Reacting to the growth of the Jewish population and its economic activity, Christian burghers in Kyiv succeeded in obtaining a royal charter de non tolerandis Judaeis, disallowing Jewish residence and commercial activity in the city.
- Shmuel Ettinger, "Jewish Participation in the Settlement of Ukraine in the Sixteenth and Seventeenth Centuries," in Ukrainian-Jewish Relations in Historical Perspective, Peter Potichnyj & Howard Aster, eds. (Edmonton, 1988), 29.
The first severe episode of anti-Jewish violence perpetrated by Ukrainian Cossacks occurred during the Pavliuk insurrection, with two hundred Jews reportedly killed. Because many Jews served as middlemen for Polish landlords, Jews, in general, became symbols of oppression and exploitation in the eyes of Ukrainian peasants and their Cossack defenders — and targets for violence during periods of social and political upheaval. In contrast with Jewish experience in western Europe or later in Ukraine, anti-Jewish sentiment during this particular period had a strong socio-economic foundation. Together with other factors, including Christian Judaephobia and social banditry prevalent at the time, socio-economic factors created an atmosphere conducive to anti-Jewish violence on a major scale a decade later.
sources and related
- Jaroslaw Pelenski, "The Cossack Insurrections in Jewish-Ukrainian Relations," in Ukrainian-Jewish Relations in Historical Perspective, Peter Potichnyj & Howard Aster, eds. (Edmonton, 1988), 32;
- Paul Robert Magocsi, A History of Ukraine (Toronto, Second Edition, 2010), 357–358.
Chapter 4.3 1569–1600s
During a major uprising led by Bohdan Khmelnytsky against the Polish and largely Polonized nobility, marauding peasants, Cossacks and their Tatar allies massacred at least one-third of the estimated 40,000 Jewish people in the region. While eliminating the Jews was not a central aim of the Cossacks, Jews were regarded as part of the enemy camp — and also as candidates for forced conversion to Orthodoxy. Thousands of Jews fled, several thousand were captured for ransom or sale as slaves in the Ottoman Empire, and about 1,000 Jews converted to Christian Orthodoxy under duress. Numerous Jewish communities in Poland-Lithuania were affected, and some were totally destroyed, including in Nemyriv, Tulchyn, and Bar. In some places, the townspeople betrayed Jews to the Cossacks, while in others, such as Lviv, Jews and non-Jews fought together to defend the town. The massacres have loomed prominently in Jewish historical memory as the "gzeyres takh vetat" ("the evil decrees of 1648–49") and figure in Jewish prayer books to this day. The Khmelnytsky uprising is framed very differently in Ukrainian historical memory.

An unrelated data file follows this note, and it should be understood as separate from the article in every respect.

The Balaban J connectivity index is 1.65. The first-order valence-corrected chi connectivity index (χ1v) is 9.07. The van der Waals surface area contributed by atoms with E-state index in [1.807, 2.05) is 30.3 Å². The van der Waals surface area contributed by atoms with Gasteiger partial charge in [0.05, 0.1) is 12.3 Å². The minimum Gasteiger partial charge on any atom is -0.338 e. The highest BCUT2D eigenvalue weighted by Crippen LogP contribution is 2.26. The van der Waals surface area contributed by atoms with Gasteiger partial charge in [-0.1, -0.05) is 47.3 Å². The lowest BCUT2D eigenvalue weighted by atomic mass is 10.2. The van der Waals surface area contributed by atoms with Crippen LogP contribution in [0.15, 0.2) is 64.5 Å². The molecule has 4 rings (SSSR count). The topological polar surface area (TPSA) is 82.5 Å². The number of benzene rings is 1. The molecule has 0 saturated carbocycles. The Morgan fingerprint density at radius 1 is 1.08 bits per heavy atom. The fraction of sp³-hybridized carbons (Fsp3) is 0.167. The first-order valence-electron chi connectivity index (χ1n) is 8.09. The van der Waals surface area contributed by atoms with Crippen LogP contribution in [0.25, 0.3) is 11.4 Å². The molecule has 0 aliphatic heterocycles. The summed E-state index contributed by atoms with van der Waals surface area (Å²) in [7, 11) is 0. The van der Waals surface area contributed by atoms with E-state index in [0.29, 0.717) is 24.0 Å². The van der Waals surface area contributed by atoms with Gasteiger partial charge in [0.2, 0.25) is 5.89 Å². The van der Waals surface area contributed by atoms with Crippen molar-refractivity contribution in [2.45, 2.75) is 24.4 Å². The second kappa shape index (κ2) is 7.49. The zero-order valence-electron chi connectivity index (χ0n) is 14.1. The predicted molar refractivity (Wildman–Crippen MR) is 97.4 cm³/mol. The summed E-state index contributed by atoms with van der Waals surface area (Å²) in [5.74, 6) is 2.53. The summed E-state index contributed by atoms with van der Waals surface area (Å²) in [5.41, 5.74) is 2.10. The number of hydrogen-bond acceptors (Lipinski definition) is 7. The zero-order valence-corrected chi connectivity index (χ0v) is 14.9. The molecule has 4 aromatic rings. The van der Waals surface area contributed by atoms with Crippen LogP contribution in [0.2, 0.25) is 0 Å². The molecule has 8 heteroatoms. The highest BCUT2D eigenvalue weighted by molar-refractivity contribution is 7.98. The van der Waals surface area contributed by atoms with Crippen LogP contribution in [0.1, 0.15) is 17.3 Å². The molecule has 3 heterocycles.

- Antony Polonsky, The Jews in Poland and Russia (Oxford and Portland, 2010), vol. I, 14, 137;
- Adam Teller and Igor Kakolewski, "Paradisus Iudaeorum, 1569–1648," Polin: 1000 Year History of Polish Jews (Warsaw, 2014), 125;
- Shaul, Stampfer, "Gzeyres Takh Vetat," YIVO Encyclopedia of Jews in Eastern Europe (2010).
In agreements reached with the Russians and the Poles at Zboriv, Khmelnytsky's Cossacks required the expulsion of Jewish leaseholders from Cossack villages. Jews were generally banned from lands under the control of the Cossacks, unless they converted to Christianity.
- Frank E. Sysyn, "The Jewish Factor in the Khmelnytsky Uprising," in Ukrainian-Jewish Relations in Historical Perspective, Peter Potichnyj & Howard Aster, eds. (Edmonton, 1988), 50;
- Paul Robert Magocsi, A History of Ukraine (Toronto, Second Edition, 2010), 219, 264, 267, 295–6.
Two pogroms occurred in Lviv during this period, one in the suburbs and one in the center of the city, in which 129 Jews were killed, buildings and houses destroyed, and community property plundered. The perpetrators included Jesuit students and petty noblemen who had valuables in pawn with local Jews. A royal investigative commission and legal action by the Jewish community against the municipal authorities for failure to protect Jews resulted in a royal decree in 1668 in the Jews' favour. By invoking a thirteenth-century statute, the decree required that the city pay a tax for every Jew killed, that four officials be sentenced to one-year prison terms, and that the Jews affected be reimbursed for material losses. This decree was annulled in 1670 by the new Polish king in favour of the city officials. Still, provisions were made to reduce debts owed by the Jews to the city and remove discriminatory restrictions on trade and other economic activity.